them the fire of your love." Amen. ...
Pope to Young French Pilgrims to Lourdes--May 8, 2008
Dear Young People,
By coming to the Marian city of Lourdes in this Jubilee Year
that marks the 150th anniversary of the apparitions of the
Virgin Mary to young Bernadette, you are taking part in the
thanksgiving of the entire Church for the message the Virgin
gave to Bernadette. With simple words, the Mother of
Christ pointed out the way of spiritual renewal through the
call to conversion and love of the Church.
It was in this place that the Virgin came to visit
Bernadette. During your pilgrimage to Lourdes, receive
this visitation of Mary, who entrusts to you today the words
the Angel spoke to her on the Lord's behalf: "Hail, full of
grace, you have found favor with God!" (Lk 1:30).
Indeed, through this grace Christ makes you worthy of his
trust and wants you to be able to make your noblest and
loftiest dreams of true happiness come true. Happiness
is, first of all, a gift of God that is received by
following the unexpected paths of his will. These ways
are demanding; but they are also a source of deep joy.
Look at Mary: invited to take a surprising and disconcerting
path, her willingness makes her enter a joy that all generations will sing.
It was the secret she revealed to her cousin, Elizabeth,
when she went to visit and help her: "My soul magnifies the
Lord, and my spirit rejoices in God my Savior, for he has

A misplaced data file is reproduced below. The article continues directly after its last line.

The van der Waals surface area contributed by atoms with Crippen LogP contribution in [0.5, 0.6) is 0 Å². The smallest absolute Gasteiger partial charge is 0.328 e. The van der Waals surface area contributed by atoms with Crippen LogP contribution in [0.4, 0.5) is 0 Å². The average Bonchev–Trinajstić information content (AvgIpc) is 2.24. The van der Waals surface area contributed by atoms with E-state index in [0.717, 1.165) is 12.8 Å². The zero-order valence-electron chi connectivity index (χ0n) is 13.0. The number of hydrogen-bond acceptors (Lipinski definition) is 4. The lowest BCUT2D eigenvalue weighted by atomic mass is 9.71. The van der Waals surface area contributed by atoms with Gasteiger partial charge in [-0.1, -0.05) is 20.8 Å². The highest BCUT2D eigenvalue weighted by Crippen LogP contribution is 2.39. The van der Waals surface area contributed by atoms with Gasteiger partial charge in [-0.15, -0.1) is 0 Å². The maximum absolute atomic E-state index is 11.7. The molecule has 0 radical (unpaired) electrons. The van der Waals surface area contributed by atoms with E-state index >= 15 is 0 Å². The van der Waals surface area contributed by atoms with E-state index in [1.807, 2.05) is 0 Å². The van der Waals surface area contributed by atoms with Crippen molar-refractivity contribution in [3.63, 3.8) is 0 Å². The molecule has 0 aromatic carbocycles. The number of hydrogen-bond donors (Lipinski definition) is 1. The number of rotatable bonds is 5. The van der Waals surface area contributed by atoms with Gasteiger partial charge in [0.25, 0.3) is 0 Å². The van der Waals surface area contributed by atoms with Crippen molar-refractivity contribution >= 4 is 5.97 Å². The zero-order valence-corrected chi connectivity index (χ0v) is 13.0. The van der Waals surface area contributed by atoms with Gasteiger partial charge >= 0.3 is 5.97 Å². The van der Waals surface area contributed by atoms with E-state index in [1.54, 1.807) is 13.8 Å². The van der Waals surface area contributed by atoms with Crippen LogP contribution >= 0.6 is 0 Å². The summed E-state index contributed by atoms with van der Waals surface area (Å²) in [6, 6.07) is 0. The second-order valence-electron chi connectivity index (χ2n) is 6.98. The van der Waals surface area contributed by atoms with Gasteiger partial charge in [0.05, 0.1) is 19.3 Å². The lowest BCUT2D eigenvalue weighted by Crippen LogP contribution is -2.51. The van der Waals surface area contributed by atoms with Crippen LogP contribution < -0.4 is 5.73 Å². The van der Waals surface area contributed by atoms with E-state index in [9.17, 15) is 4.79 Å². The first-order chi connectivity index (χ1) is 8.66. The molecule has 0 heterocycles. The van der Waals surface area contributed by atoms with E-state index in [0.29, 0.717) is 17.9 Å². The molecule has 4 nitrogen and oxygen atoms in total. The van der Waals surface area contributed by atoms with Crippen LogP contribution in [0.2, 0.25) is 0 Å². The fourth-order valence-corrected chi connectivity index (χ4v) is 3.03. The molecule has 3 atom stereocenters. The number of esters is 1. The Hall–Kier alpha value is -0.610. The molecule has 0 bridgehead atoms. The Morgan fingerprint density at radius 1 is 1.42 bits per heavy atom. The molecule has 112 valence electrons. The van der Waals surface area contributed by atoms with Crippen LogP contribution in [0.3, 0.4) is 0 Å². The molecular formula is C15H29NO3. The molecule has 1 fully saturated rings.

regarded the low estate of hid handmaiden... he who is might
has done great things for me" (Lk 1:47-48). May you in
turn allow yourselves to be led so that the Lord may make
something great of your humble life.
It is our "yes" to God that makes the source of true
happiness flow: this "yes" frees the self of all that closes
in on itself. It makes the poverty of our lives enter
the riches and power of God's plan, but without threatening
our freedom and responsibility. He opens our narrow
hearts to the dimensions of divine charity which are
universal. He configures our lives to the very life of
Christ, by which we were marked at the moment of our
Benedict XVI's Pentecost Homily--May 11, 2008
... In light of this word of life, dear brothers and
sisters, may the prayer that today we address to God in
union with the Virgin Mary become ever more fervent and
intense. May the Virgin who listens, the Mother of the
Church, obtain for our community and for all Christians a
renewed outpouring of the Holy Spirit, the Paraclete.
"Emitte Spiritum tuum et creabuntur, et renovabis faciem
terrae--Send forth your Spirit and they everything will be
recreated and you will renew the face of the earth." Amen!
On Pentecost--Regina Caeli Address on May 11, 2008
... Let us ask the Virgin Mary to obtain a renewed Pentecost
for the Church again today, a Pentecost that will spread in